Well, maybe Blake Bell should have hydrated better.
Past that, finding any flaw at all from a road win at Notre Dame is hard to do.
After all, this Oklahoma team hadn’t played much defense in the past two years, hadn’t had a, put-it-up-on-the-fridge-gold-star win in that same span and hadn’t had a quarterback like Bell in even longer.
In one Saturday afternoon, we saw a national power restored to full strength.
Oklahoma is back. Ask anyone who saw the 35-21 win.
It means a 4-0 start, certainly will mean top-10 ranking and definitely means the Sooners are alive and well in the BCS picture – although they’ll need some help, but we can worry about all that later.
For now, it’s an exhale like none other because OU has a quarterback like no one we’ve seen in the better part of forever at Oklahoma.
A runner who can pass and a passer who kept running, even after he left the game with cramps that sent him to the locker room. So, what happened when Bell returned? He ran it three times in a row and then passed it on a play where everyone thought a run was coming.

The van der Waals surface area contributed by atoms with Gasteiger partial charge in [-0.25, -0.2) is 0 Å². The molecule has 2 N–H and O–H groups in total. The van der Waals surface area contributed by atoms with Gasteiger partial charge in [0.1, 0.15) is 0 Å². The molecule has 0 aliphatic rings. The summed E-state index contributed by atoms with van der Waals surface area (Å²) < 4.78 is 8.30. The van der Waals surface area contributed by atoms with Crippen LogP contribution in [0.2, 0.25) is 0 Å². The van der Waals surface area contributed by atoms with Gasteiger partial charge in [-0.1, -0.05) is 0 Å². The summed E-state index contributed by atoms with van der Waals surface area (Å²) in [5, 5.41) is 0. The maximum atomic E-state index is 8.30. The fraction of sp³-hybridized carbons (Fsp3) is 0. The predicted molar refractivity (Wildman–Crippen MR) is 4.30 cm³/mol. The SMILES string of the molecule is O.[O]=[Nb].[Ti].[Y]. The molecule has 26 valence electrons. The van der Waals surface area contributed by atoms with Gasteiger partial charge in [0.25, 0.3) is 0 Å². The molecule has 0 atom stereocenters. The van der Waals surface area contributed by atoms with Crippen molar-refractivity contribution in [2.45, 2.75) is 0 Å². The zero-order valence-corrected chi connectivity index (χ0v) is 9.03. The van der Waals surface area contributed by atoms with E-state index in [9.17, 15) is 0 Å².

The result was a a 54-yard catch and run for a touchdown from Bell to Sterling Shepard when Notre Dame was about to Notre Dame kind of things. Instead, the Irish never got the ball with a chance to tie the game in the second half.
Instead, OU distanced itself from disaster because it had a quarterback who could do some of everything, unlike the reliable but static quarterback play of the recent past.
Bell passed for 232 yards, completed 22-of-30 passes, two for touchdowns. He ran it 12 times for 59 yards and if not for a coaching staff that tried too hard to be too creative on a number of short-yardage situations, Bell would have carried it 20 times. What Bell didn’t do was turn it over.
There was no shaky feet, no shaky decisions. Just a steadiness that was good enough to win against a team the Sooners hadn’t beaten since 1956 and a team that dominated the Sooners a season ago in Norman, 30-13.
OU scored 49 seconds into the game and then scored again 2:04 later, thanks to a pair of interceptions. Obviously a game-changer. “Defensively, we came up with a few huge plays,” coach Bob Stoops said.
But this game was Bell’s.
The Sooners had the ball 9 minutes longer than Notre Dame, had half as many penalties, too. If not for an 80-yard run by George Atkinson III to start the second half, this game would have been void of drama.
Blake Bell didn’t win the national championship Saturday afternoon. He did save the season for the Sooners, though.